Recipe from www.marthastewart.com



What’s in your box for week 19

Carrots  1.5 lbs
Sunchokes  2 lbs
Brussels Sprouts  2 lbs
Chioggia Beets  2 lbs
Acorn Squash, Red Dog Farm
Rosemary  1 bu
Dill  1 bu
Green Cabbage  1 hd
Green Kale 1 bu
Mizuna  1 bu


Carrots  1 lb
Brussels Sprouts  2 lbs
Chioggia Beets  2 lbs
Acorn Squash  1 ea
Red Dog Farm, Chimacum
Rosemary  1 bu
Dill  1 bu
Leeks  1



Kia’s One Pot Buttery Beets & Pasta

After a day outdoors in the autumn, Kia (manager at Nash’s Farm Store) likes to feed her kids Spencer (left) and Norah (right) a nutritious hot meal. She uses some fresh beets and winter greens in a quick, one pot dish for dinner. Colorful beets are high in phytonutrient pigments, and rich in antioxidants. They’re also high in folate and B vitamins important for a healthy heart and for normal tissue growth.  Hooray for beets!








2-4 beets (your Chioggia beets will be perfect!)
4 or 5 leaves of a winter green, like kale or collards
6 or 8 oz. of pasta
Dill (or cilantro or basil)
Butter and/or some grated cheese

Scrub beets clean, and then chop into 1/2 inch slices (no need to peel!). Rinse the greens, and thinly slice, stems and all. The kale in the standard box will work fine, but you could also thinly slice some of those tasty Brussels sprouts and use them. Mince up a few big pinches of dill, or more if desired.

Cook everything in one pot!

Get a medium pot of water boiling, and add the beets. After 3-5 minutes, add the pasta to the beets, and note cooking time on the package. After 2 minutes, add the greens and dill. Stir pot occasionally.

When pasta has cooked, pour the whole pot through a fine-meshed strainer, so you don’t loose the greens and herbs. Transfer the pasta and veggies back into your cooking pot, but remove from heat.

Add two or three tablespoons of butter, the more the better! Stir everything together and season with salt and pepper. Add cheese if desired. Sweet, nutritious beets for the win!

In the photos, Kia used a mix of Chioggia and gold beets. Norah ate all her sweet Chioggia beets before the photo could be taken!


Roasted Acorn Squash with Rosemary

1 acorn squash, seed removed, cubed into 1” pieces
2 Tbsp. olive oil
1 tsp. fresh rosemary, finely chopped
1/2 tsp. garlic powder
1/4 tsp. onion powder
1/4 tsp. salt
1/8 tsp. coarse ground pepper

Preheat the oven to 475 degrees. Place acorn squash cubes on a large cookie sheet with raised edges.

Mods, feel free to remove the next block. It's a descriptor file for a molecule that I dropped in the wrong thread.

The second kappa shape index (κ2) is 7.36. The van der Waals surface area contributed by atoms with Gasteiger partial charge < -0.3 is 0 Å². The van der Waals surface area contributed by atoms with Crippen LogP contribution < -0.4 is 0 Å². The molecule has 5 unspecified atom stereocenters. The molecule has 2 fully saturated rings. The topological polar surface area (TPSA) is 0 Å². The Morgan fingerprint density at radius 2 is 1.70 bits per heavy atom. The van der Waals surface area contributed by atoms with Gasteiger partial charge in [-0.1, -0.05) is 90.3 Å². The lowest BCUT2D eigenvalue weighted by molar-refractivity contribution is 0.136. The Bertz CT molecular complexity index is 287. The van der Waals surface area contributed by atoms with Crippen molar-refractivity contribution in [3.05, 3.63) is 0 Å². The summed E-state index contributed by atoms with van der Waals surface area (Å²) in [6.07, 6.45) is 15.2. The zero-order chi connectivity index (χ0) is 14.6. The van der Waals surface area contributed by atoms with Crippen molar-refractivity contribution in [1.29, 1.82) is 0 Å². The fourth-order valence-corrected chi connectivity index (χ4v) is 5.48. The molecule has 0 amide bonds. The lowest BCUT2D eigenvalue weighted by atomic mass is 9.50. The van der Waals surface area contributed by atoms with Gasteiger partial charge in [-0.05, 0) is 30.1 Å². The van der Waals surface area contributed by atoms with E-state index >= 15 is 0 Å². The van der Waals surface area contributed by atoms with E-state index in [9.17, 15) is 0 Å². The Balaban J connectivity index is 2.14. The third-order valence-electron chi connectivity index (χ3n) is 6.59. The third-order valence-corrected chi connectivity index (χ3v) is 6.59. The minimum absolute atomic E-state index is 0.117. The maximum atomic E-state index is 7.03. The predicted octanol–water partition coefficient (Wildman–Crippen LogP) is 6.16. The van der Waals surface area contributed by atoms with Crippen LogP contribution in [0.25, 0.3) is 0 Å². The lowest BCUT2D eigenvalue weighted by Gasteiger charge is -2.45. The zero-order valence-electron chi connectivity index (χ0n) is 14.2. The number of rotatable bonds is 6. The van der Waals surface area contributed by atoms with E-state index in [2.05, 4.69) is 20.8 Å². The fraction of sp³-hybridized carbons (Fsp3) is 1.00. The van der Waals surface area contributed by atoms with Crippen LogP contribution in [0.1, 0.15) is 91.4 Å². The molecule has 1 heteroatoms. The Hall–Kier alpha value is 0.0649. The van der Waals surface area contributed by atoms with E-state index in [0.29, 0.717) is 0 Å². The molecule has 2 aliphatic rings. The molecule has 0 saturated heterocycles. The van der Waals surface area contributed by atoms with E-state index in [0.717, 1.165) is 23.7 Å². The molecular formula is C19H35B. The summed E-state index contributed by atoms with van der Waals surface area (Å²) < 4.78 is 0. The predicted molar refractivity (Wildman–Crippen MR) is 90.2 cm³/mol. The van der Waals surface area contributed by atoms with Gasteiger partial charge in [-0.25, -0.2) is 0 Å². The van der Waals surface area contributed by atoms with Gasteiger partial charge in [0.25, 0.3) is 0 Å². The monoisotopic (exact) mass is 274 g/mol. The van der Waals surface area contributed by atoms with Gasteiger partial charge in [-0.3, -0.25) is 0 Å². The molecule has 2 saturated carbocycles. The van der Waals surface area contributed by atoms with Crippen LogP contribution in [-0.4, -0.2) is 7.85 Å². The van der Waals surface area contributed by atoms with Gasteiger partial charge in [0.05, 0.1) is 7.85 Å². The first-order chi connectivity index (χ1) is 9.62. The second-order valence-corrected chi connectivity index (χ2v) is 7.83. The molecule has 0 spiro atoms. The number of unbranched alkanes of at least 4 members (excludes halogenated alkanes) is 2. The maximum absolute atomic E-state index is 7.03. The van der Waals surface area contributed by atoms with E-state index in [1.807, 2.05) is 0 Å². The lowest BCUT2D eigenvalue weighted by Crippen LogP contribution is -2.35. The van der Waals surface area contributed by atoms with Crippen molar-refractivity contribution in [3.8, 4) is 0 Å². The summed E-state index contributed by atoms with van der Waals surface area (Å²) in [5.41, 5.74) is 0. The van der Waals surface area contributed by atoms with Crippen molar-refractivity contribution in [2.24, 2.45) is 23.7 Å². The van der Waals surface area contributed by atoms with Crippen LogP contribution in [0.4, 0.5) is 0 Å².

Drizzle olive oil over the acorn squash. Toss to coat. Sprinkle the rosemary, garlic powder, onion powder, salt, and pepper over acorn squash. Toss to coat.

Spread the acorn squash pieces out evenly over the cookie sheet. Place in the oven and cook for 10 minutes. After 10 minutes, flip the squash pieces over and cook for another 5–10 minutes or until the squash is fork tender. Serve and enjoy!

You can cut your acorn squash into cubes up to 3 days ahead of time. Store the squash cubes in a lidded container or sealable plastic bag in the refrigerator until you are ready to cook them.

Recipe from premeditatedleftovers.com


The Versatile Sunchoke

  • Puree cooked sunchokes like you would potatoes and use them to make creamy, delicate soups. Rosemary and cardamom are delicious complementary flavors.
  • Roasted sunchokes are hard to beat, either by themselves or with other root vegetables.
  • Add them to stir-fries, sautés, soups and stews.
  • Finely shred them and fry with onions, then mix into savory pancakes and fritters.
  • Pickle sunchokes with mustard seed, celery seed, hot peppers, and allspice; their crispy texture makes a refreshing pickle.
  • Sunchokes make great au gratins.
  • Steam or boil them and serve with vinaigrette, hollandaise, or butter and lemon.
  • Their crunchy texture and slightly sweet, nutty flavor make them a taste treat on the crudité tray. Serve raw with a variety of dips and dressings.
  • Sunchokes make a satisfying vegetable side dish with fish, poultry, pork, beef, lamb, and veal.
  • Thinly slice and deep-fry like potato chips.
  • Bake them unpeeled along with your favorite roast and other root vegetables for a hearty, one-dish meal.